ARUSHA, Tanzania, July 30 (Xinhua)-- Tanzania is set to build modern public latrines along the east African nation's major highways in a new drive to control open defecation (OD).
Anyitike Mwakitalima, coordinator of the National Sanitation Campaign, said Sunday that the initiative is one of the government's efforts to fulfill the UN Sustainable Development Goals (SDGs), which states; "by 2030, achieve access to adequate and equitable sanitation and hygiene for all and end open defecation, paying special attention to the needs of women and girls and those in vulnerable situations."
He said that the Tanzanian government through Ministry of Health Community Development, Gender, Elderly, and Children was alarmed by open defecation along highways, hence is determined to build toilet facilities in those strategic areas, across the east African nation.
"As a government, we're concerned about the high number of people who defecate in the open mainly along the main highways in the country," the official said.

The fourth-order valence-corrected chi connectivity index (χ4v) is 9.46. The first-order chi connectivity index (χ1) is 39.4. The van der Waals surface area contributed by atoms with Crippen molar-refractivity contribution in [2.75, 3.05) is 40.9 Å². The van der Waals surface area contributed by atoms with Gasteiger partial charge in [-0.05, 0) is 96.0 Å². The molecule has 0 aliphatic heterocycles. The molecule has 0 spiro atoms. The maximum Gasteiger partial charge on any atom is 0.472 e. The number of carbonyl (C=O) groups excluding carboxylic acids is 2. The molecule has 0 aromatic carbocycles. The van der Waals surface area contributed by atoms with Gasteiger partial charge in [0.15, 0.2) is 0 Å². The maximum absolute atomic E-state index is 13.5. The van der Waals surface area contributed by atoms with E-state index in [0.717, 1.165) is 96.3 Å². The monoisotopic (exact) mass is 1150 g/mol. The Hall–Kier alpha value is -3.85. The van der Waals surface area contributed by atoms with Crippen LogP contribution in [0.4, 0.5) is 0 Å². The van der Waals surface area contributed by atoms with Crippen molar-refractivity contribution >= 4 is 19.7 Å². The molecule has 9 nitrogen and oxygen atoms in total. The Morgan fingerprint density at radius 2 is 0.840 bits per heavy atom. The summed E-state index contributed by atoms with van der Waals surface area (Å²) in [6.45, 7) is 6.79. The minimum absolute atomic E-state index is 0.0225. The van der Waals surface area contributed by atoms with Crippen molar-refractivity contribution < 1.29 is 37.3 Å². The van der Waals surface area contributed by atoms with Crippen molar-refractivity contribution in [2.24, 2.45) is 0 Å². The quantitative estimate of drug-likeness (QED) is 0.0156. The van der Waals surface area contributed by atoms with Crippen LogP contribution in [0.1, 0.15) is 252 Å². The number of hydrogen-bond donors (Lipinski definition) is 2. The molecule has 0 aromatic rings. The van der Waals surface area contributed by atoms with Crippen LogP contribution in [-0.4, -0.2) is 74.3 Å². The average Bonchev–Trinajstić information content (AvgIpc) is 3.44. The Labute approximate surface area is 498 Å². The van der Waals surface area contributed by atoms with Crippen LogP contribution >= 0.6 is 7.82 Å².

He said that the government plans to build public latrines in the highways which connecting Dar es Salaam to Tunduma (two latrines), Dar es Salaam-Mtwara (one latrine), Morogoro-Mwanza (two latrines), Kagera-Kahama(two latrines), Mbeya-Katavi (one latrine), and Dar es Salaam-Arusha (one latrine).
According to him, the open defecation was one of the leading causes of the increase in the number of typhoid and diarrhea cases in the county.
Mwakitalima said that the National Sanitation Campaign is also mandated to ensure every Tanzanian is using a sanitation facility.
He, however, said that campaign is also projected to reach out 15,000 villages and streets across the country.
The first phase of the project started in 2012 and ended in June last year, while the second phase started in July 2016 and will go up to June 2021.
"We're closely working with villagers through the community-led total sanitation (CLTS) approach, whereby the community is highly engaged," the official said.
Among other beneficiaries of the project include public schools, whereby in the first-phase 2,133 toilets were built in primary schools.
"We're also planning to reach out 3,500 primary schools, 700 in secondary schools, and 1,000 dispensaries," he said.
So far, according to the official, Tanzanian government and development partners have pledged to pump in 53 million U.S. dollars to support the campaign.
About 26 million Tanzanians use unsanitary or shared latrines, whereby 5.4 million have no latrine at all and defecate in the open.